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The Picture Book Buzz

Oswald Messweather - Perfect Picture Book Friday #PPBF

At one point or another everyone feels anxious. Afraid and worried about consequences of their actions or events beyond their control. This past year, all the uncertainty, deaths, changes, and isolation has exacerbated or perhaps created these feelings. Although this book was written before Covid was even a mere blip, it comes as a timely release. I get to offer you a sneak peek at a wonderful picture book about a young boy's struggle to manage his obsessive worrying and anxieties.

Oswald Messweather

Author: Dimity Powell

Illustrator: Siobhan McVey

Publisher: Wombat Books 2021

Ages: 4-7



Mental health, fears, coping, OCD, school, resilience, and empowerment.


Mess and disorder upset Oswald.

They make his legs jiggle and his palms itch

— all the time.

Counting his crayons helps,

but it is so exhausting.

How can Oswald untangle

the mess of worries in his head?

Opening Lines:

Oswald Constantine Dorian Messweather

hated his name more than

brussel sprouts.

It was clumsy and


And …

Why I LOVED the book:

First of all, this is not a "how to book," written to guide those living with or through OCD. In fact, the book itself never specifically names any disorder. Leaving it open and applicable to many situations and experiences.

Oswald Messweather has a very hard time dealing with messes. Oh my gosh, just now, typing in the name, it dawned on me that Dimity Powell is a genius! Of course a child trying to weather the turmoil of messes would be called - Messweather!

Poor Oswald cringes from his mother's carefree pancake slinging, his father's untidy tool shed (Oswald has a point here - as his dad is shown with a nail in his shoe!) and most of all his big brother's "Bear Pit" (i.e. room). Even just thinking about them makes "Oswald’s palms itch and his legs jiggle." I love Siobhan McVey's representation of the "tangle of swirling doubts" that messes cause - as a whirling, roiling sea and black squiggly, wiggly lines.

Text © Dimity Powell, 2021. Image © Siobhan McVey, 2021.

The next illustration of a tangled trail of doubts carrying along a hodgepodge of kitchen & shop messes and leading to that "ROOM" (I cringe every time I look at it), while Oswald appears to float uncontrollably, is ingenious. Dimity and Siobhan do such an amazing job of placing the reader into Oswald's shoes, both visually and aurally. Helping the reader understand Oswald's need to find something to help calm his mind.

Text © Dimity Powell, 2021. Image © Siobhan McVey, 2021.

For Oswald, this involves counting his crayons. Dimity creates a wonderfully lyrical, yet precise, refrain that demonstrates Oswald's repetitive behavior (OCD):

Oswald would line up his crayons,

twist them this way and that,

and wipe them clean.

Then he would count. 1 … 2 … 3…

At the core of Oswald's worry, is the fear of horrible consequences, a worry that something bad might happen if he doesn't count his crayons. Unfortunately, for Oswald, messes and possible bad consequences lurk everywhere, especially at school. And his incessant, repetitive counting leaves poor Oswald exhausted. At the climax, Oswald faces a team project - conducting a floating experiment, with paper boats, oranges, and eggs:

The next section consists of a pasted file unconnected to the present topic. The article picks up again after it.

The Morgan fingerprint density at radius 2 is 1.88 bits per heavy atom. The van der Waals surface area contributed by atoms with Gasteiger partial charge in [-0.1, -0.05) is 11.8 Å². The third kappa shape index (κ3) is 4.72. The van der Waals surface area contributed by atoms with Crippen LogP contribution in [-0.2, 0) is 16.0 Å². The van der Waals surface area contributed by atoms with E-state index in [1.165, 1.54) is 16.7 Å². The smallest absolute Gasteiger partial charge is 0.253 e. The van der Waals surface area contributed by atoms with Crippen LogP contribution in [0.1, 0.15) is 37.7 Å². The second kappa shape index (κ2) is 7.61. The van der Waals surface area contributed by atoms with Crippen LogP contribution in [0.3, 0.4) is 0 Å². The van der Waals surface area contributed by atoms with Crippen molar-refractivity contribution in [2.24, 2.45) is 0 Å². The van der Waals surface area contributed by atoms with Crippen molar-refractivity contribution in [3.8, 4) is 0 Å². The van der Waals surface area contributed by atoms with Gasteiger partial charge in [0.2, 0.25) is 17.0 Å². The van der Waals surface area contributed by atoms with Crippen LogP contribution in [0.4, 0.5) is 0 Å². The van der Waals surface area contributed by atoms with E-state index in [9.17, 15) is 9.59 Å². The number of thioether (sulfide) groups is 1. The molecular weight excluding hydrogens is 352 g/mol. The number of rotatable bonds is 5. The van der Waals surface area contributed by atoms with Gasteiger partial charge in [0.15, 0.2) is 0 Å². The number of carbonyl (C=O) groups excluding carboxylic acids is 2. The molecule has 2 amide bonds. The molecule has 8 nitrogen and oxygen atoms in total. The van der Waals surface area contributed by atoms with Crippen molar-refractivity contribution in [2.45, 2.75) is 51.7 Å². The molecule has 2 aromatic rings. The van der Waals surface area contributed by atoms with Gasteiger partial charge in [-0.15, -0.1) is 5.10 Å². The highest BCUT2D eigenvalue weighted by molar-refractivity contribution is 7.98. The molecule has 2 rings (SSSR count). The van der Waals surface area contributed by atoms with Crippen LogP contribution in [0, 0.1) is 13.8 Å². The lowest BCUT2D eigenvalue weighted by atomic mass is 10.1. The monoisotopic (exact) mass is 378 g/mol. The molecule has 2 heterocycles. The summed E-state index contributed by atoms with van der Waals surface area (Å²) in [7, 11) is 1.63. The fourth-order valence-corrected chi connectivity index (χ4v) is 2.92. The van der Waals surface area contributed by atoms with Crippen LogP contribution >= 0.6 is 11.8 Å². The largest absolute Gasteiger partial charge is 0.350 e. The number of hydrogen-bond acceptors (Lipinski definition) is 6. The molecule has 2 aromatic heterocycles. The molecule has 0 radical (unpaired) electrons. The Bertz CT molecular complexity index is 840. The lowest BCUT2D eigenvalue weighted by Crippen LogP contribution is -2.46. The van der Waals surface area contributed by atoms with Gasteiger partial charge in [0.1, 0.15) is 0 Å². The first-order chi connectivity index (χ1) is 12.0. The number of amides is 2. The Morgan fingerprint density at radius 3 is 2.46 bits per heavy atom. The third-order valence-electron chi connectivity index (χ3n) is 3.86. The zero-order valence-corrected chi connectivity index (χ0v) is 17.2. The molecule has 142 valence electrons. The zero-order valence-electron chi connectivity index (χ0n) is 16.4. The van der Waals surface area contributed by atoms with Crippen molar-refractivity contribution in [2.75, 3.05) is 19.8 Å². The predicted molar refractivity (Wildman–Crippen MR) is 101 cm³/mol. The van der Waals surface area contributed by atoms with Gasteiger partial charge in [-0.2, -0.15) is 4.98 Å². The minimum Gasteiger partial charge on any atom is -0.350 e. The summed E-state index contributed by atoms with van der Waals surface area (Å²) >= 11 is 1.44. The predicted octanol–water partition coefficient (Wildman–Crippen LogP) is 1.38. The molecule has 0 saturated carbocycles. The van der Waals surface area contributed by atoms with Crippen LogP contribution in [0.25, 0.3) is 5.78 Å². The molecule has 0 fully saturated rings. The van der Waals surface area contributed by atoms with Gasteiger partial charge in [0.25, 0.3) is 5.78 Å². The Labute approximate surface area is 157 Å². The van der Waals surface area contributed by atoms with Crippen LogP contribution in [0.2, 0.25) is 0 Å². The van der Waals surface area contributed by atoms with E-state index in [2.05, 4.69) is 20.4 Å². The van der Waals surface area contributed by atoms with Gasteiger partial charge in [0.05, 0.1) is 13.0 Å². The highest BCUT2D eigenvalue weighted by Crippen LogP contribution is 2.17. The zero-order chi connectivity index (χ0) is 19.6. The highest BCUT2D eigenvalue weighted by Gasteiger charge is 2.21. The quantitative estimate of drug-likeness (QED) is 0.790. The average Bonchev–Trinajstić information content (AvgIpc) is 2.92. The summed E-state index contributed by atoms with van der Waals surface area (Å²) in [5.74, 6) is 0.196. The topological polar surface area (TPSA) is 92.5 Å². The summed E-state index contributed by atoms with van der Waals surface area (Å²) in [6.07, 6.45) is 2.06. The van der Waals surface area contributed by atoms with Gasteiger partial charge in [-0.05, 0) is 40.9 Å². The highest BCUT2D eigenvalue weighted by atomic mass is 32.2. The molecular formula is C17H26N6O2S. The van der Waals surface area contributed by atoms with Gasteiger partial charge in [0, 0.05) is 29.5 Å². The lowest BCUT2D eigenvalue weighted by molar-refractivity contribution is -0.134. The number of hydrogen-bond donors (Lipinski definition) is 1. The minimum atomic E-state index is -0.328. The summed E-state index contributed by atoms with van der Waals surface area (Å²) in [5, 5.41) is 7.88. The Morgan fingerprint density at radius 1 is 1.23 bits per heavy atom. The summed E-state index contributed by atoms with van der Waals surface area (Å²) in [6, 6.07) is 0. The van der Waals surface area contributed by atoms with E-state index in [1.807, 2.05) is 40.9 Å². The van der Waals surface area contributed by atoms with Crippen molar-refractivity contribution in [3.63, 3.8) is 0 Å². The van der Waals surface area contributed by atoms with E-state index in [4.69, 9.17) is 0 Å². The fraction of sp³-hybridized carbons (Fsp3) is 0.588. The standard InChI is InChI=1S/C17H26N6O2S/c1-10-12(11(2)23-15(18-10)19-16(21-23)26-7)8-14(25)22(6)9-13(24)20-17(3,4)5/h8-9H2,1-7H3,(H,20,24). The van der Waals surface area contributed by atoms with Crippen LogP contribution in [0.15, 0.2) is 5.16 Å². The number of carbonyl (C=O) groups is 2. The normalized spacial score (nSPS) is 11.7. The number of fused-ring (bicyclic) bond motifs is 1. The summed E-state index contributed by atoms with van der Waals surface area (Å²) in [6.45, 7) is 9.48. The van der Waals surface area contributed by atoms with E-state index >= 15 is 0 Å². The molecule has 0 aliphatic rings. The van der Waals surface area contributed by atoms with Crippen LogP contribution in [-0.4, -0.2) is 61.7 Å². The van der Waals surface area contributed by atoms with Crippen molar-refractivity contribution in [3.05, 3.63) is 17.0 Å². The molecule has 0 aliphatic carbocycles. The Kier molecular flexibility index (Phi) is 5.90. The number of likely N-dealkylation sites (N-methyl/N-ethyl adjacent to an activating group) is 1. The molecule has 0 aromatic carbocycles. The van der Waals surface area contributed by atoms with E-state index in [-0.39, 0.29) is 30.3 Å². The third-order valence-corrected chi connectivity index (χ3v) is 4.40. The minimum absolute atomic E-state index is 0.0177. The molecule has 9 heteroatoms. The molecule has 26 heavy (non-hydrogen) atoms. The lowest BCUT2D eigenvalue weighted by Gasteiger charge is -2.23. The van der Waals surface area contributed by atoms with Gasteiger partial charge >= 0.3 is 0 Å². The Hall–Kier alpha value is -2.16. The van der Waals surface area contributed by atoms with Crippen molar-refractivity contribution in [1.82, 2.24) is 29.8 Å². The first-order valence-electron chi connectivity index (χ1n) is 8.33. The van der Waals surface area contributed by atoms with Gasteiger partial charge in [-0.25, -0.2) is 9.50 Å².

Text © Dimity Powell, 2021. Image © Siobhan McVey, 2021

No spoilers. But know that the solution, spurred by his teacher, is perfect and reminds me of a slightly similar one in Juan has the Jitters by Aneta Cruz. Wait until you see the next couple of spreads! Where Oswald's "head fill[s] with colour and designs," pushing out the tangled worries and swirling doubts. I appreciated the personal power that Oswald discovers on this day, which will hopefully help him in the future. Although he still deals with his brother's "Bear Pit" with the same compulsive behavior, there is one important difference.

This is not a guide for teachers or parents, but a window for them and classmates to perhaps gain understanding, or at least compassion. Maybe even a mirror for kids with similar fears and worries, or simply compulsions, to see themselves in a book. To know they are not alone. While not offering a solution, the book ends with just a little less compulsive behavior. Overall this is a wonderful book addressing an aspect of mental health infrequently seen in picture books but increasing occurring in our society and schools. As well as a book about empowering a child. I hope Oswald finds himself in many libraries, schools, and homes!

And for the parents, teachers, and writers reading my blog, here is a poignant meme:

which "resonates strongly with Dimity and not just because she loves ice cream! She too shares a tendency to obsess over minutiae, often losing sight of the bigger beautiful picture. "

It is really hard, sometimes, not to compare the sprinkles!

[from Dimity's website]


or paper canoe ( to float or share with friends.

- read Anxious Charlie to the Rescue by Terry Milne. How does the Dachshund, Charlie, deal with his fears and anxiety? Then read Juan has the Jitters by Aneta Cruz. How does Juan's teacher help him? How is this different or similar to Oswald's teacher?

If you missed it, be sure to check out Monday's joint interview with Dimity Powell (here).

This post is part of a series by authors and KidLit bloggers called Perfect Picture Book Fridays. For more picture book suggestions see Susanna Leonard Hill's Perfect Picture Books.


Maria Marshall

 Photograph © A. Marshall

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